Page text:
June 26, 2017

June 23, 2017

Subscribe to Latest Legal News and Analysis

Louisiana Discussing Possible New Gross Receipts Tax As Part of Upcoming 2017 Regular Legislative Session

Well … Louisiana is at it again!

Louisiana Governor Jon Bell Edwards and the Louisiana Department of Revenue are now seriously discussing and considering the recommendation of legislation to create a new gross receipts tax in Louisiana.  The Governor’s administration will likely be presenting this gross receipts tax option to the Louisiana Legislature as part of the Governor’s budget package in the 2017 regular legislative session (which is a fiscal session).

The model the Edwards administration is currently considering is based on the Ohio Commercial Activities Tax (or “CAT”), although the administration is also examining various approaches utilized by other states such as Texas.

Interestingly, this new gross receipts tax proposal comes very soon after the conclusion of a multitude of recent revenue studies, fiscal review commissions, and tax policy task forces – none of which ever recommended or discussed the creation of a new gross receipts tax in Louisiana. We understand that the administration’s idea of a new gross receipts tax is a result of the Governor’s interest in immediately finding a replacement for the Louisiana corporate franchise tax, as well as the Legislature’s current lack of appetite to entertain discussion of certain other key revenue raising measures, such as a repeal of the corporate income tax deduction for federal income taxes paid (the “FIT deduction”) and similar individual income tax changes.

An ultimate goal of the administration in the upcoming fiscal session would be to repeal the current Louisiana franchise tax, enact and implement a new Louisiana gross receipts tax, lower the state sales tax rate back to 4%, continue (or make permanent) certain of the statutory suspensions of many state sales tax exemptions and exclusions, expand the sales tax base to include certain additional services (including real property repairs and “digital goods and services” transactions), among other potential changes. Further, depending on the ultimate net revenue generation projected from a proposed gross receipts tax (coupled with these other tax changes), another possibility on the table would be a corresponding phase-out of the Louisiana corporate income tax.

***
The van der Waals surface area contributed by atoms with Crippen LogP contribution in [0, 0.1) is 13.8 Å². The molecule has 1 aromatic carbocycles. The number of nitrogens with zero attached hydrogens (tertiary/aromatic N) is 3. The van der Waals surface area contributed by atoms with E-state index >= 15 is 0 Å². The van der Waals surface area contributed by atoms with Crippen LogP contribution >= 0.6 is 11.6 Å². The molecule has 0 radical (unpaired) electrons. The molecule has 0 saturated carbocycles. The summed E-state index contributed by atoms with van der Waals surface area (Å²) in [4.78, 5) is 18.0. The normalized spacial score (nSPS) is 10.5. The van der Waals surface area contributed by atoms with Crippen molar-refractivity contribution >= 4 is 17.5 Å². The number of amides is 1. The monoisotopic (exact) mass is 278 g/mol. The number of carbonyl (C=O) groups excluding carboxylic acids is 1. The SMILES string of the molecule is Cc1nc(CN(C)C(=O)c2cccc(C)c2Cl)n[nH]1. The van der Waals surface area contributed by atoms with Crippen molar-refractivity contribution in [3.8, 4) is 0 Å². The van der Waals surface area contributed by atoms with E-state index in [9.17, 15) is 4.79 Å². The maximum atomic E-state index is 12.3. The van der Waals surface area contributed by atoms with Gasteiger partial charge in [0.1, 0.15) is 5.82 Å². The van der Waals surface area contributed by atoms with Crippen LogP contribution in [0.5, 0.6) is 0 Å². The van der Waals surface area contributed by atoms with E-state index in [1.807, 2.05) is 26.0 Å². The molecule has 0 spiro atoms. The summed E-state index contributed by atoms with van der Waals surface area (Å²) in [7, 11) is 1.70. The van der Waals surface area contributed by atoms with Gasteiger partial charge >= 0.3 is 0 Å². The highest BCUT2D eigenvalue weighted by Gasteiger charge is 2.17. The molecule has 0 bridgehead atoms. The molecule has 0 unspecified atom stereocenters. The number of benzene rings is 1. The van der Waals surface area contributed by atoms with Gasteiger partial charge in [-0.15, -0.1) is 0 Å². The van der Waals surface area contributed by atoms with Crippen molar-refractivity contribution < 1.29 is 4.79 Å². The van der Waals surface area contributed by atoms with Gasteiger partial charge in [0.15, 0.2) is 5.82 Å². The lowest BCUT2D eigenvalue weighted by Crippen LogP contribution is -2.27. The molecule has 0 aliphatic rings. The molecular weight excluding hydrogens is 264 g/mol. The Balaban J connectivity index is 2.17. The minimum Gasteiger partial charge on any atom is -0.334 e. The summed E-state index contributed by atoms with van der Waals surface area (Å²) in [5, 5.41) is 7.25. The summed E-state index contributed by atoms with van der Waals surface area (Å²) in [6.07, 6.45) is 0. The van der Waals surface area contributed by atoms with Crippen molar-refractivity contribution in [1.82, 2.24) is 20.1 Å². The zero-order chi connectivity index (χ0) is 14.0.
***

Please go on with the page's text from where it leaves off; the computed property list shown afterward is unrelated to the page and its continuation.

Closely reviewed by the administration as a model for Louisiana, the Ohio CAT is a tax imposed on each person with taxable gross receipts for the privilege of doing business within the state. The CAT is imposed on the person receiving the gross receipts, and applies to most businesses regardless of organizational structure (sole proprietorships, disregarded entities, LLCs, S-corporations, corporations, trusts, and other associations are subject to the CAT).  Net taxable gross receipts over $1 million are subject to the Ohio CAT at a rate of 0.26% (coupled with a variable Annual Minimum Tax (AMT)).

Ohio also currently uses a bright-light factor presence economic nexus test to determine which persons have nexus with the state for purpose of the CAT. This economic nexus issue, however, is currently the subject of closely watched litigation that is now before the United States Supreme Court.

Of additional note, however, is the fact that the Ohio CAT has a rate of only 0.26%, while a proposed Louisiana gross receipts tax is currently rumored to have a rate as high as 3.00%.

While it is true that Louisiana is suffering from a current fiscal crisis and several years of revenue instability, critics of the gross receipts taxes – such as COST – have in the past explained that gross receipts taxes can sometimes run afoul of the tax policy principles of transparency, fairness, economic neutrality, and competitiveness.

Taxpayers in the Louisiana and multistate business community should follow closely the upcoming regular session and be prepared to let legislators, industry groups, and/or tax advisors know of any areas of concern or other considerations regarding the implementation of a possible new gross receipts tax in Louisiana.

© 2017 Jones Walker LLP

TRENDING LEGAL ANALYSIS


About this Author

Matthew Mantle, State, Local Tax, Louisiana, Jones Walker Law FIrm
Partner

Matthew Mantle is a partner in the firm’s Tax & Estates Practice Group and practices with the State & Local Tax Team out of the firm's New Orleans office.

Matt concentrates primarily on state and local tax matters in Louisiana, Alabama, and on a multistate basis, representing firm clients throughout the Gulf South in all areas of state and local tax. His practice includes tax and business planning, audits, administrative appeals, judicial appeals, identification and utilization of tax incentives, governmental relations, and tax legislation. He has also represented firm...

504.582.8418